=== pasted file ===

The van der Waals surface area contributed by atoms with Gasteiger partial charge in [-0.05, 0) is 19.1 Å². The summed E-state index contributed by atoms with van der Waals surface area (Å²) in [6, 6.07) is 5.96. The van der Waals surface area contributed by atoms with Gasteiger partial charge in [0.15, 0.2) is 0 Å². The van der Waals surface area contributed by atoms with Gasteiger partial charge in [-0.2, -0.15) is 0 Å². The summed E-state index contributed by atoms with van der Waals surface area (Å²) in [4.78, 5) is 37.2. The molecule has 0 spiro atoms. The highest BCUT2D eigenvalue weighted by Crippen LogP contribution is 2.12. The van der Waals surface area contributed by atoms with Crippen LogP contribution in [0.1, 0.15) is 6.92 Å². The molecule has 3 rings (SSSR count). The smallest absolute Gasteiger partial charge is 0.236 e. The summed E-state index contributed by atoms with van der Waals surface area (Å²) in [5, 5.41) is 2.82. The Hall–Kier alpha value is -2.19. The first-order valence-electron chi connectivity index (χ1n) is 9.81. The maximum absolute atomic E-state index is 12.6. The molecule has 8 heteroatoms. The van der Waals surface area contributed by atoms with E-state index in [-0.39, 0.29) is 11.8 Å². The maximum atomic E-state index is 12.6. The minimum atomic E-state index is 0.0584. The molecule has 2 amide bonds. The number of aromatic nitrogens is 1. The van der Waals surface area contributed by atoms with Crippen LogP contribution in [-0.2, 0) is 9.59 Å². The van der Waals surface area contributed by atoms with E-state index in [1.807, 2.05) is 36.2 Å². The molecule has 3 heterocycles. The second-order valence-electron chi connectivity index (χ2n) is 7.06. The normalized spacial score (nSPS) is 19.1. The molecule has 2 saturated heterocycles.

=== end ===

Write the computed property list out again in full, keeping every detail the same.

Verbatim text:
The van der Waals surface area contributed by atoms with Gasteiger partial charge in [-0.05, 0) is 19.1 Å². The summed E-state index contributed by atoms with van der Waals surface area (Å²) in [6, 6.07) is 5.96. The van der Waals surface area contributed by atoms with Gasteiger partial charge in [0.15, 0.2) is 0 Å². The van der Waals surface area contributed by atoms with Gasteiger partial charge in [-0.2, -0.15) is 0 Å². The summed E-state index contributed by atoms with van der Waals surface area (Å²) in [4.78, 5) is 37.2. The molecule has 0 spiro atoms. The highest BCUT2D eigenvalue weighted by Crippen LogP contribution is 2.12. The van der Waals surface area contributed by atoms with Crippen LogP contribution in [0.1, 0.15) is 6.92 Å². The molecule has 3 rings (SSSR count). The smallest absolute Gasteiger partial charge is 0.236 e. The summed E-state index contributed by atoms with van der Waals surface area (Å²) in [5, 5.41) is 2.82. The Hall–Kier alpha value is -2.19. The first-order valence-electron chi connectivity index (χ1n) is 9.81. The maximum absolute atomic E-state index is 12.6. The molecule has 8 heteroatoms. The van der Waals surface area contributed by atoms with E-state index in [-0.39, 0.29) is 11.8 Å². The maximum atomic E-state index is 12.6. The minimum atomic E-state index is 0.0584. The molecule has 2 amide bonds. The number of aromatic nitrogens is 1. The van der Waals surface area contributed by atoms with Crippen LogP contribution in [-0.2, 0) is 9.59 Å². The van der Waals surface area contributed by atoms with E-state index in [1.807, 2.05) is 36.2 Å². The molecule has 3 heterocycles. The second-order valence-electron chi connectivity index (χ2n) is 7.06. The normalized spacial score (nSPS) is 19.1. The molecule has 2 saturated heterocycles.